Larger knickers are also better for accommodating the long chunky sanitary pads that we need to wear after giving birth. A low slung brief just doesn’t cut the mustard for these giant pads.
Also, bear in mind if you do have a c-section (emergency or planned), you won’t want to have anything that sits too low on your scar as it will be tender. Another reason to have at least a couple of pairs of truly huge knickers that go up to your belly button – definitely not glamourous, but certainly practical and comfy when you need it the most.
Disposable knickers are another option but bear in mind that it does take a while for your body to deflate again, so you may need some big comfy knickers for a while after the birth.
I found that investing in some good quality M&S knickers was one of my best and much loved purchases for looking after my postpartum body – they made me feel secure and comfortable, exactly when you need during this vulnerable time.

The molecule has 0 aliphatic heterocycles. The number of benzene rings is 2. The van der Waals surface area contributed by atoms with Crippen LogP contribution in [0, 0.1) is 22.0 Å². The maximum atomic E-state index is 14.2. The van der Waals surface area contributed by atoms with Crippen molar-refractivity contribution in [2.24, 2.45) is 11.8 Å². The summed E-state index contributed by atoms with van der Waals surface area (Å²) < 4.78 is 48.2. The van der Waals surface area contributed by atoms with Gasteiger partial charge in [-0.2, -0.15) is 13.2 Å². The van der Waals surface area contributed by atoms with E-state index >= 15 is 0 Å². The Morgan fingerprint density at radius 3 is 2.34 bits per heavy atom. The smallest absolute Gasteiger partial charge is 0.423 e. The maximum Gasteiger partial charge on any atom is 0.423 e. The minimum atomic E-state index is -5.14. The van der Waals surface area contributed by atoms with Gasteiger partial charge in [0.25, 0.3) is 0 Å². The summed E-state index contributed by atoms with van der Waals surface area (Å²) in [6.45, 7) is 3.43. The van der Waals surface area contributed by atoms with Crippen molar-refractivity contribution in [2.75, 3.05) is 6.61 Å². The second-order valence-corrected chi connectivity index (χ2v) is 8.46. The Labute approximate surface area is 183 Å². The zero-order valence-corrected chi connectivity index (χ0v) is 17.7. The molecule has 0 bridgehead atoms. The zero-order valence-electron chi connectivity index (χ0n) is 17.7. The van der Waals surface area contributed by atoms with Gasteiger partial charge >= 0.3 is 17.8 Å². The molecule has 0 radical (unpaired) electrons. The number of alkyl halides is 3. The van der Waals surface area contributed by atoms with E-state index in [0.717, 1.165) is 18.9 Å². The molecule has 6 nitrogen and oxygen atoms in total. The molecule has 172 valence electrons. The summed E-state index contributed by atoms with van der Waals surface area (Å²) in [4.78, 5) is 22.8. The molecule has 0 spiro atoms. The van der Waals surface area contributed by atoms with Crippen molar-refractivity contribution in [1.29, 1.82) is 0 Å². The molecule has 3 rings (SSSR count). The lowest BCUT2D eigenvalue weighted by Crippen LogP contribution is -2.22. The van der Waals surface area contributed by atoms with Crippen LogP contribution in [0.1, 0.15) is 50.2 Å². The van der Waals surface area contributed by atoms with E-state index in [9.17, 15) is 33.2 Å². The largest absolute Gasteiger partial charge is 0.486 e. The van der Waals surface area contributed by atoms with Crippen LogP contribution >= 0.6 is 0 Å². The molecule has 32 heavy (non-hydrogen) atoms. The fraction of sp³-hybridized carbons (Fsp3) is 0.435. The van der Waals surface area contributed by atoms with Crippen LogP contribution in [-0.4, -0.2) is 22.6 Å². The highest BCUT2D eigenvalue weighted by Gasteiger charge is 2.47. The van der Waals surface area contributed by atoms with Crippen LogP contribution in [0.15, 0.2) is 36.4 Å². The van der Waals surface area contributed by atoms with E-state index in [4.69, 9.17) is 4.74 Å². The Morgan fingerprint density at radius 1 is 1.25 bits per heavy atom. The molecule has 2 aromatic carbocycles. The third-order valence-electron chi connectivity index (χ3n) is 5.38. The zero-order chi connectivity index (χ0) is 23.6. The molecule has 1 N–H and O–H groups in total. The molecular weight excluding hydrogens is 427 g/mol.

Never did I think big knickers could make me feel so good!
Loose Comfy Clothing
Ideally you want to have a couple of ‘outfits’ post birth. Skin to skin contact with baby is brilliant for as long as possible after birth, so soft comfortable clothes that you can unbutton down the front or that wrap and tie up are great. These are also ideal for if you plan to breastfeed.
Some women also like to take something for labour that they find comfortable and practical. Usually this is loose clothing you can move around in freely and that can be removed quickly if need be.
Slippers and Bed Socks
Being a lover of slippers, I couldn’t imagine not taking some to the hospital with me. They were ideal for going to the bathroom, especially if you are wearing compression socks, which can be a bit slippery underfoot. Bed socks are just a lovely home comfort that can help you feel a bit less ‘hopitalised’.
This was an accidental essential for me. When you are sitting up in bed recovering, holding your baby, seeing visitors, etc I found wearing a cosy poncho was the perfect piece of kit.
It gave easy access for feeding, kept me warm and snuggly and also gave me some coverage for when visitors were there and I didn’t just want to be sat in my pyjamas, especially when you are likely to be experiencing leaky boobs.